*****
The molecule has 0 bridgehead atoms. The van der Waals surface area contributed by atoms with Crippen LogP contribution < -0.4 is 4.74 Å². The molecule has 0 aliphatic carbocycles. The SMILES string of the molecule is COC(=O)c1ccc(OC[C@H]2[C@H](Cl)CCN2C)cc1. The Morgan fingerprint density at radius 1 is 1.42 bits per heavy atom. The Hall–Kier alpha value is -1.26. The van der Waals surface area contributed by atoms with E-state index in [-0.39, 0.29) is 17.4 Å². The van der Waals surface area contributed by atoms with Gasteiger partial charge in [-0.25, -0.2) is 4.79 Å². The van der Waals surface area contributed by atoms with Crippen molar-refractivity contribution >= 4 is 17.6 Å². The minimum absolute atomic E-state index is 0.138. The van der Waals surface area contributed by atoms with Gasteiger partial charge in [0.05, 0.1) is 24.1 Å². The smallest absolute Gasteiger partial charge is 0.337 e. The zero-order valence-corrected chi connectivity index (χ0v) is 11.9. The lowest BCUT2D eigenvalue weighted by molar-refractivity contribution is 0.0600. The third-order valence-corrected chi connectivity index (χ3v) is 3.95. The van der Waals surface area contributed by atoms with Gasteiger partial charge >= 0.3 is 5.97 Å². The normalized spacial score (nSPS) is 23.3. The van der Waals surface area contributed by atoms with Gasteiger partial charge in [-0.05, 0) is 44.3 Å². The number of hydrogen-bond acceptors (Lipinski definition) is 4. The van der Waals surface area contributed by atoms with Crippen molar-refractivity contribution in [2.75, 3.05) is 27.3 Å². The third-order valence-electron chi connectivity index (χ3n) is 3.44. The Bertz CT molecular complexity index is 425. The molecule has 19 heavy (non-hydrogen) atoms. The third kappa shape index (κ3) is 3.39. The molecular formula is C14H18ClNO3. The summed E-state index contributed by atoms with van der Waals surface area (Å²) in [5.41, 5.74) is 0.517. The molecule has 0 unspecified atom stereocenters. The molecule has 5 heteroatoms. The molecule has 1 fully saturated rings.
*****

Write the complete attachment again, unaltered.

The molecule has 0 bridgehead atoms. The van der Waals surface area contributed by atoms with Crippen LogP contribution < -0.4 is 4.74 Å². The molecule has 0 aliphatic carbocycles. The SMILES string of the molecule is COC(=O)c1ccc(OC[C@H]2[C@H](Cl)CCN2C)cc1. The Morgan fingerprint density at radius 1 is 1.42 bits per heavy atom. The Hall–Kier alpha value is -1.26. The van der Waals surface area contributed by atoms with E-state index in [-0.39, 0.29) is 17.4 Å². The van der Waals surface area contributed by atoms with Gasteiger partial charge in [-0.25, -0.2) is 4.79 Å². The van der Waals surface area contributed by atoms with Crippen molar-refractivity contribution >= 4 is 17.6 Å². The minimum absolute atomic E-state index is 0.138. The van der Waals surface area contributed by atoms with Gasteiger partial charge in [0.05, 0.1) is 24.1 Å². The smallest absolute Gasteiger partial charge is 0.337 e. The zero-order valence-corrected chi connectivity index (χ0v) is 11.9. The lowest BCUT2D eigenvalue weighted by molar-refractivity contribution is 0.0600. The third-order valence-corrected chi connectivity index (χ3v) is 3.95. The van der Waals surface area contributed by atoms with Gasteiger partial charge >= 0.3 is 5.97 Å². The normalized spacial score (nSPS) is 23.3. The van der Waals surface area contributed by atoms with Gasteiger partial charge in [-0.05, 0) is 44.3 Å². The number of hydrogen-bond acceptors (Lipinski definition) is 4. The van der Waals surface area contributed by atoms with Crippen molar-refractivity contribution in [2.75, 3.05) is 27.3 Å². The third-order valence-electron chi connectivity index (χ3n) is 3.44. The Bertz CT molecular complexity index is 425. The molecule has 19 heavy (non-hydrogen) atoms. The third kappa shape index (κ3) is 3.39. The molecular formula is C14H18ClNO3. The summed E-state index contributed by atoms with van der Waals surface area (Å²) in [5.41, 5.74) is 0.517. The molecule has 0 unspecified atom stereocenters. The molecule has 5 heteroatoms. The molecule has 1 fully saturated rings.